His portrayal of Bass Reeves is earning him rave reviews amongst critics but for the actor, whose extensive credits include “Red Tails,” “The Butler” and “Selma,” bringing the story of a Black Cowboy to the screen was an insurmountable task.
“We went out with it in 2015. The entire industry said, no. The excuse then was no, because no one’s doing Westerns. Then we went out in 2017. They said, no, because everyone’s doing Westerns. It wasn’t until just before Covid that we started getting some traction again,” Oyelowo shared at a recent press conference.
Black Cowboys don’t play a part in the popular narrative and this anthology series, which reveals the untold story of the most legendary lawman in the Old West, follows the journey of Reeves (Oyelowo) and his rise from enslavement to law enforcement as one of the first Black U.S. Deputy Marshals west of the Mississippi. Despite arresting over 3,000 outlaws during the course of his career, the weight of the badge was heavy, and he wrestled with its moral and spiritual cost.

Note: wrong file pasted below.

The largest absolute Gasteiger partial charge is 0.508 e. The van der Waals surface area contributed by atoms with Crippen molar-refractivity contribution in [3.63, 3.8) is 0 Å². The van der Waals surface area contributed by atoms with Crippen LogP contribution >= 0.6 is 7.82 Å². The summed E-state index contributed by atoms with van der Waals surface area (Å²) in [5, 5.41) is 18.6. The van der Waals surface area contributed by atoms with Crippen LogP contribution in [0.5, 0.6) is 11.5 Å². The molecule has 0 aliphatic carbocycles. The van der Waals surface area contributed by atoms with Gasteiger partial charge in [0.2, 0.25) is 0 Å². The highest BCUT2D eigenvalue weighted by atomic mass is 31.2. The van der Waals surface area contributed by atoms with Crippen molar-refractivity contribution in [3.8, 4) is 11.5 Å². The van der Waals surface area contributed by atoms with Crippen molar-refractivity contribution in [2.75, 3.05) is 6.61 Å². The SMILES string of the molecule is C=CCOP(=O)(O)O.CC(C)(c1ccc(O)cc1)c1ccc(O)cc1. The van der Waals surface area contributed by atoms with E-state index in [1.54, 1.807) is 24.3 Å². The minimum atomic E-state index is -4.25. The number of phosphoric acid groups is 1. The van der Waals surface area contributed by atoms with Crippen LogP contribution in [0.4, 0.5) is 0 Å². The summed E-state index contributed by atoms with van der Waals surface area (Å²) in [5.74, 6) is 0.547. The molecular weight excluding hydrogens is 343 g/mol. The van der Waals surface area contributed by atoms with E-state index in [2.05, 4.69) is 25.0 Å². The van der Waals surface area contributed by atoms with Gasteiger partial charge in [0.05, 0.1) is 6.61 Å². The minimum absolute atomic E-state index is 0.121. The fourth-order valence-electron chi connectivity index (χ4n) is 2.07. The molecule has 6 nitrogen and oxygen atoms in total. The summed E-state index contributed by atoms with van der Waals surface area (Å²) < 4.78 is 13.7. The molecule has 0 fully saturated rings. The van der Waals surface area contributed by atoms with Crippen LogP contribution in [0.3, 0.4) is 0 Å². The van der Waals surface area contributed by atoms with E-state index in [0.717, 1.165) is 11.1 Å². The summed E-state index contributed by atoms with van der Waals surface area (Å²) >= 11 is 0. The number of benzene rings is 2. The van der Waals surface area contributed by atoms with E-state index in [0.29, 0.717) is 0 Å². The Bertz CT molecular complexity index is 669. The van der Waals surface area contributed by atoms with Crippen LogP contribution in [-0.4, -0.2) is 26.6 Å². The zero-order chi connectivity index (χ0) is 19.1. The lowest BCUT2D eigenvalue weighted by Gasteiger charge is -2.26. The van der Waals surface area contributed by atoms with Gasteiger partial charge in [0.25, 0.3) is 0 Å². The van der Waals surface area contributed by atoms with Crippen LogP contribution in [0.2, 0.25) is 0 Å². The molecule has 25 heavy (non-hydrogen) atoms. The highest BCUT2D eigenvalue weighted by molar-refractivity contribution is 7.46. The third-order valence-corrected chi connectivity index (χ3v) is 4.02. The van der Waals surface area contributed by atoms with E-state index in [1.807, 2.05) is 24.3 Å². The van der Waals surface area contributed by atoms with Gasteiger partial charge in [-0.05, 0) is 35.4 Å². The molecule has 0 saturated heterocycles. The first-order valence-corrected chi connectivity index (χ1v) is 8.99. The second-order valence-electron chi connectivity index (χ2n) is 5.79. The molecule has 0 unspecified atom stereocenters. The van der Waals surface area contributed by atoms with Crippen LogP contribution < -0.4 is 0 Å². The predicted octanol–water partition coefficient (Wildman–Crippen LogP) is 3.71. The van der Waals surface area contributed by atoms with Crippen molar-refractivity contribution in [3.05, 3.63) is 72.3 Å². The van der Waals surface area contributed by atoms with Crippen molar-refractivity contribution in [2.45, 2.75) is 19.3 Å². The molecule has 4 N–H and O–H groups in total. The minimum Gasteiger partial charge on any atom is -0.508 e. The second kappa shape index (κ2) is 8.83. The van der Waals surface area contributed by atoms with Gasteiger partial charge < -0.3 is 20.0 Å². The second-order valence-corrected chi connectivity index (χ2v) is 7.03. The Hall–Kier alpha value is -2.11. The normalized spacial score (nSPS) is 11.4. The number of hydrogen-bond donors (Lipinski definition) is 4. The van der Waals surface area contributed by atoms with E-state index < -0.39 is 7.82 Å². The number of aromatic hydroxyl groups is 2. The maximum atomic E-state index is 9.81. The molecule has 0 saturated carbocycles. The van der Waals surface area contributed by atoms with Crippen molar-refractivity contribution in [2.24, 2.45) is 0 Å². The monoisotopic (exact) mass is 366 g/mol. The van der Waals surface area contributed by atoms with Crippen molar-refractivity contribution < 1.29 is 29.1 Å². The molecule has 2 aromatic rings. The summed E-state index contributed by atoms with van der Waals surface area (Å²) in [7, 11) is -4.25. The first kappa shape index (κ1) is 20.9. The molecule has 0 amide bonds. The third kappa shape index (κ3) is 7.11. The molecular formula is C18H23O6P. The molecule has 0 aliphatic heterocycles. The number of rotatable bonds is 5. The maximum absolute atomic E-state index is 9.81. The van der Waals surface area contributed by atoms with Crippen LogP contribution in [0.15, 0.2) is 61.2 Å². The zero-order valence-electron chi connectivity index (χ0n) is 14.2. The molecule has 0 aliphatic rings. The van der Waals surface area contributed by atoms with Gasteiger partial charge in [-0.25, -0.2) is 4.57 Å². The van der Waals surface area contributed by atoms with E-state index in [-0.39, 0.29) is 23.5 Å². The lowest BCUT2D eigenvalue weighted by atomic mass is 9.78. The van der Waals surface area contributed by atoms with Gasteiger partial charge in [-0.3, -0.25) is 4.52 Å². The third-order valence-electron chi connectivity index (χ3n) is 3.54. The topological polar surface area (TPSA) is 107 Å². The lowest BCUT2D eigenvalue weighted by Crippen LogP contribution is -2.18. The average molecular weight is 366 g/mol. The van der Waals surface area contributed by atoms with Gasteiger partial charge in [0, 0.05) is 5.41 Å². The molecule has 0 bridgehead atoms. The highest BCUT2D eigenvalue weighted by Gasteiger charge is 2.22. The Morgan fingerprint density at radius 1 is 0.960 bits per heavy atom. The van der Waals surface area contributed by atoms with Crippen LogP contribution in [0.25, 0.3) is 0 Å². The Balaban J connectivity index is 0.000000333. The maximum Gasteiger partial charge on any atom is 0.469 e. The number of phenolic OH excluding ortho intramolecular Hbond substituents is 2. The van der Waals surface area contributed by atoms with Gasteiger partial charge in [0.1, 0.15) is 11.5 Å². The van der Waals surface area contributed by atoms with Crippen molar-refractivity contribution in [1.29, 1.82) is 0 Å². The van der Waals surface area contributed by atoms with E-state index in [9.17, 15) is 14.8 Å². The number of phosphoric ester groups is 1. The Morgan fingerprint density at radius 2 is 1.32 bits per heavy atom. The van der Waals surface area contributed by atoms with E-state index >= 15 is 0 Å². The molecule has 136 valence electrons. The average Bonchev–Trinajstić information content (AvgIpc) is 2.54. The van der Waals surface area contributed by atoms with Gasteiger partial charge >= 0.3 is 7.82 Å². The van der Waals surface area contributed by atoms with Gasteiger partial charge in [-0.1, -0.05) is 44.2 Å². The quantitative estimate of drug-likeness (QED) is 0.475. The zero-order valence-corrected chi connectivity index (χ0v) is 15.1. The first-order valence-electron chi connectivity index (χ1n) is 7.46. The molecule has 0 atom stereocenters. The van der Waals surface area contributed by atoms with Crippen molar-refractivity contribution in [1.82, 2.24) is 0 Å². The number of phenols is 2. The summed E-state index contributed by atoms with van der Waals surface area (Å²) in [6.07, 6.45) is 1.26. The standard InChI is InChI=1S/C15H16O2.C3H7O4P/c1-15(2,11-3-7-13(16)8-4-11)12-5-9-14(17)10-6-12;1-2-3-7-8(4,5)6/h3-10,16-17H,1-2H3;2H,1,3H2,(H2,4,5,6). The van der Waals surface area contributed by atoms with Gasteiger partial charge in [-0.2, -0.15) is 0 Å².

“This is the hardest thing I have ever done, and I’ve done plays which tend to be particularly hard, especially if you do classical plays. This was incredibly physically demanding; it was a 5 to 6 month shoot in incredibly inclement weather. We found ourselves shooting on a plantation where 80 people had been enslaved back in the day, and those were very hard days. You could feel the ghosts of that and the thing that kept us going was paying homage to, not just this man, but this history.”
Jesse James, Buffalo Bill, Billy the Kid, and Butch Cassidy are legendary personalities in American history with their exploits immortalized in novels, films, but stories about Black Cowboys have gone largely untold.
“This guy should be up there with Billy the Kid, and he isn’t and wasn’t,” agrees Oyelowo. “There are fairly insidious reasons why that’s the case, but that’s where my obsession to correct that began. And that became the 8-year journey towards this moment that we’re in right now.”
Chad Feehan serves as creator and executive producer on the show which also stars Lauren E. Banks, Demi Singleton, Forrest Goodluck, Barry Pepper, Grantham Coleman, Donald Sutherland and Dennis Quaid. The cast also includes Shea Whigham and Garrett Hedlund as guest stars, and, in recurring roles, Joaquina Kalukango, Lonnie Chavis and Tosin Morohunfola.
“I loved Westerns like ‘True grit,’ ‘Unforgiven.’ But when you realized that one in four cowboys was Black and that was almost never represented, I found myself having quite a problematic relationship with Westerns, because they then started feeling like a lie. A projection of an imagined West as opposed to the real West.”
Episodes 1-6 of “Lawmen: Bass Reeves” are now streaming on Paramount+.
Samantha Ofole-Prince / Photos Courtesy of Paramount